Watching this resources will notify you when proposed changes or new versions are created so you can keep track of improvements that have been made.
Favoriting this resource allows you to save it in the “My Resources” tab of your account. There, you can easily access this resource later when you’re ready to customize it or assign it to your students.
Theories of levels of consciousness include developmental, cultural, neural, computational, and moral perspectives.
Provide an overview of psychological theories of levels of consciousness, including Freud's theory of the conscious, preconscious, and unconscious levels of awareness.
First appearing in the historical records of the ancient Mayan and Incan civilizations, various theories of multiple levels of consciousness have pervaded spiritual, psychological, medical, and moral speculations in both Eastern and Western cultures.
The Ancient Mayans were among the first to propose an organized sense of each level of consciousness, its purpose, and its temporal connection to humankind.
Sigmund Freud divided human consciousness into three levels of awareness: the conscious, preconscious, and unconscious.
First appearing in the historical records of the ancient Mayan and Incan civilizations, various theories of multiple levels of consciousness have pervaded spiritual, psychological, medical, and moral speculations in both Eastern and Western cultures. Consciousness can be defined as human awareness to both internal and external stimuli. Because of occasional and sometimes substantial overlap between hypotheses, there have recently been attempts to combine perspectives to form new models that integrate components of separate viewpoints.
The Ancient Mayans were among the first to propose an organized sense of each level of consciousness, its purpose, and its temporal connection to humankind. Because consciousness incorporates stimuli from the environment as well as internal stimuli, the Mayans believed it to be the most basic form of existence, capable of evolution. The Incas, however, considered consciousness a progression not only of awareness but of concern for others as well.
Freud's Theory of Consciousness
While Eastern perspectives on consciousness have remained relatively stable over the centuries, fluctuations in theory have come to define the Western perspective. One of the most popular Western theories is that of Sigmund Freud, medical doctor and father of psychoanalytic theory. Freud divided human consciousness into three levels of awareness: the conscious, preconscious, and unconscious. Each of these levels corresponds and overlaps with Freud's ideas of the id, ego and superego. The conscious level consists of all those things we are aware of, including things which we know about ourselves and our surroundings. The preconscious consists of those things which we could pay conscious attention to if we so desired, and where many memories are stored for easy retrieval. Freud saw the preconscious as those thoughts which are unconscious at the particular moment in question, but which are not repressed and are therefore available for recall and easily 'capable of becoming conscious" (for example, the "tip of the tongue" effect). The unconscious consists of those things which are outside of conscious awareness, including many memories, thoughts, and urges of which we are not aware. Much of what is stored in the unconscious is thought to be unpleasant or conflicting; for example sexual impulses which are deemed "unacceptable. " While these elements are stored out of our awareness, they are nevertheless thought to influence our behavior.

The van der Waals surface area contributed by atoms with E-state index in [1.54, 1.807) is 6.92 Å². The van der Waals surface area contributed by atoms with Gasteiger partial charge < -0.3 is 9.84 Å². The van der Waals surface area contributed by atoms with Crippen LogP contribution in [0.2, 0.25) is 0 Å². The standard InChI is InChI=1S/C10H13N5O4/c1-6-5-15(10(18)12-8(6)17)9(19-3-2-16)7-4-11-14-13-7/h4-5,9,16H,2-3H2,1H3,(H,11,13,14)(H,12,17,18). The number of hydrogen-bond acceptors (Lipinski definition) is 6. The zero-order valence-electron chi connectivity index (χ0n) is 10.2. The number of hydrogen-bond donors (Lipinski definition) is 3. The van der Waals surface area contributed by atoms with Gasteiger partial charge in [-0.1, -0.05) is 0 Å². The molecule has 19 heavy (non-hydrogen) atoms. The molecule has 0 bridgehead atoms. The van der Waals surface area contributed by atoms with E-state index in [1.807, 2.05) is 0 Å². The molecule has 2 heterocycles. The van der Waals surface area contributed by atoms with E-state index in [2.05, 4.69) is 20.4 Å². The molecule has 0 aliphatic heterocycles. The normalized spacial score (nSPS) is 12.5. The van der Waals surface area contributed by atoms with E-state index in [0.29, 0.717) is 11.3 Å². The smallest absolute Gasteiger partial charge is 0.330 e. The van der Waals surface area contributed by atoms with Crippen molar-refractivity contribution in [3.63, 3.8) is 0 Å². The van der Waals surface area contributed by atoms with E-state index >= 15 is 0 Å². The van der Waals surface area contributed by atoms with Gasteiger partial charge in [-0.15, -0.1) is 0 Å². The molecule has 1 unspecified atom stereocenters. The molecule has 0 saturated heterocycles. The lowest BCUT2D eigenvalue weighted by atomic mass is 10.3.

Freud's levels of consciousness
This figure illustrates the respective levels of the id, ego, and superego. The part above water is known as the conscious level; the top level of waves just below the surface and above the white line is the preconscious level; and the bottom level is the unconscious.
Modern Theories of Consciousness
While Freud's theory remains one of the best known, various schools within the field of psychology have developed their own perspectives. For example, developmental psychologists view consciousness not as a single entity, but as a developmental process with potential higher stages of cognitive, moral, and spiritual quality. Social psychologists view consciousness as a product of cultural influence having little to do with the individual. Neuropsychologists view consciousness as ingrained in neural systems and organic brain structures, and cognitive psychologists base their understanding of consciousness on computer science.
Assign this as a reading to your class
Assign just this concept, or entire chapters to your class for free. You will be able to see and track your students' reading progress.
Source: Boundless. “A History of Theories of Consciousness.” Boundless Psychology. Boundless, 26 Jun. 2015. Retrieved 27 Jun. 2015 from https://www.boundless.com/psychology/textbooks/boundless-psychology-textbook/states-of-consciousness-6/introduction-to-consciousness-41/a-history-of-theories-of-consciousness-177-12712/